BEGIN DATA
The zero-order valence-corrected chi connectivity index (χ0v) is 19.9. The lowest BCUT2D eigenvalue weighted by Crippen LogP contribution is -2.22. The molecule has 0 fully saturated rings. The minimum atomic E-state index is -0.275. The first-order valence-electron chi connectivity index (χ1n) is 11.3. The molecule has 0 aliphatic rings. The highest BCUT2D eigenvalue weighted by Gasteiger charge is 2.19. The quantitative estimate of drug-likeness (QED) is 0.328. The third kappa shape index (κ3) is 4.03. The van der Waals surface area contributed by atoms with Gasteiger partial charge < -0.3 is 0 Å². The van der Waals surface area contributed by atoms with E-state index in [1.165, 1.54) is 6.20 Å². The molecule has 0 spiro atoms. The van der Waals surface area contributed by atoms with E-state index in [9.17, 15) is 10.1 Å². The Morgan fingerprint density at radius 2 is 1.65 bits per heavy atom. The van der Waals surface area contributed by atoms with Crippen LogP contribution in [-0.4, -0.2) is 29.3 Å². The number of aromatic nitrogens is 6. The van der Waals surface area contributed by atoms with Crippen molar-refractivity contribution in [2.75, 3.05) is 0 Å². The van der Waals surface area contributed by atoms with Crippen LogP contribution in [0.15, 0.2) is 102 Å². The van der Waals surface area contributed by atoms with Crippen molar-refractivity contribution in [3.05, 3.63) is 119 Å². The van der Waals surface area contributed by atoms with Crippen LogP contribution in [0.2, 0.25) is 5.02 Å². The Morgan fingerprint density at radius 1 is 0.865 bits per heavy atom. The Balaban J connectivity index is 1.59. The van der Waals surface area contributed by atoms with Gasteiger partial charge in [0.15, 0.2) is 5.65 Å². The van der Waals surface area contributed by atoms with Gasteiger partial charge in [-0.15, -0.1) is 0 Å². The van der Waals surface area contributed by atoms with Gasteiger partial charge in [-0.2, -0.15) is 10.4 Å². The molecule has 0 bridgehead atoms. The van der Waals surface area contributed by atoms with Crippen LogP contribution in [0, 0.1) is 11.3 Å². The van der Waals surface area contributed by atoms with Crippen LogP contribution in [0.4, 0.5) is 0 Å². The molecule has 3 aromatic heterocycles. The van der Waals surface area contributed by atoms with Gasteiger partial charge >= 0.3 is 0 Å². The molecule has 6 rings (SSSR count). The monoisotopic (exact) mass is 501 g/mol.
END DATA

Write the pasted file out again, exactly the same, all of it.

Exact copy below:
The zero-order valence-corrected chi connectivity index (χ0v) is 19.9. The lowest BCUT2D eigenvalue weighted by Crippen LogP contribution is -2.22. The molecule has 0 fully saturated rings. The minimum atomic E-state index is -0.275. The first-order valence-electron chi connectivity index (χ1n) is 11.3. The molecule has 0 aliphatic rings. The highest BCUT2D eigenvalue weighted by Gasteiger charge is 2.19. The quantitative estimate of drug-likeness (QED) is 0.328. The third kappa shape index (κ3) is 4.03. The van der Waals surface area contributed by atoms with Gasteiger partial charge < -0.3 is 0 Å². The van der Waals surface area contributed by atoms with E-state index in [1.165, 1.54) is 6.20 Å². The molecule has 0 spiro atoms. The van der Waals surface area contributed by atoms with E-state index in [9.17, 15) is 10.1 Å². The Morgan fingerprint density at radius 2 is 1.65 bits per heavy atom. The van der Waals surface area contributed by atoms with Crippen LogP contribution in [-0.4, -0.2) is 29.3 Å². The number of aromatic nitrogens is 6. The van der Waals surface area contributed by atoms with Crippen molar-refractivity contribution in [2.75, 3.05) is 0 Å². The van der Waals surface area contributed by atoms with Crippen LogP contribution in [0.15, 0.2) is 102 Å². The van der Waals surface area contributed by atoms with Crippen molar-refractivity contribution in [3.05, 3.63) is 119 Å². The van der Waals surface area contributed by atoms with Crippen LogP contribution in [0.2, 0.25) is 5.02 Å². The Morgan fingerprint density at radius 1 is 0.865 bits per heavy atom. The Balaban J connectivity index is 1.59. The van der Waals surface area contributed by atoms with Gasteiger partial charge in [0.15, 0.2) is 5.65 Å². The van der Waals surface area contributed by atoms with Gasteiger partial charge in [-0.15, -0.1) is 0 Å². The van der Waals surface area contributed by atoms with Gasteiger partial charge in [-0.2, -0.15) is 10.4 Å². The molecule has 0 bridgehead atoms. The van der Waals surface area contributed by atoms with Crippen LogP contribution in [0, 0.1) is 11.3 Å². The van der Waals surface area contributed by atoms with Crippen LogP contribution in [0.4, 0.5) is 0 Å². The molecule has 3 aromatic heterocycles. The van der Waals surface area contributed by atoms with Gasteiger partial charge >= 0.3 is 0 Å². The molecule has 6 rings (SSSR count). The monoisotopic (exact) mass is 501 g/mol.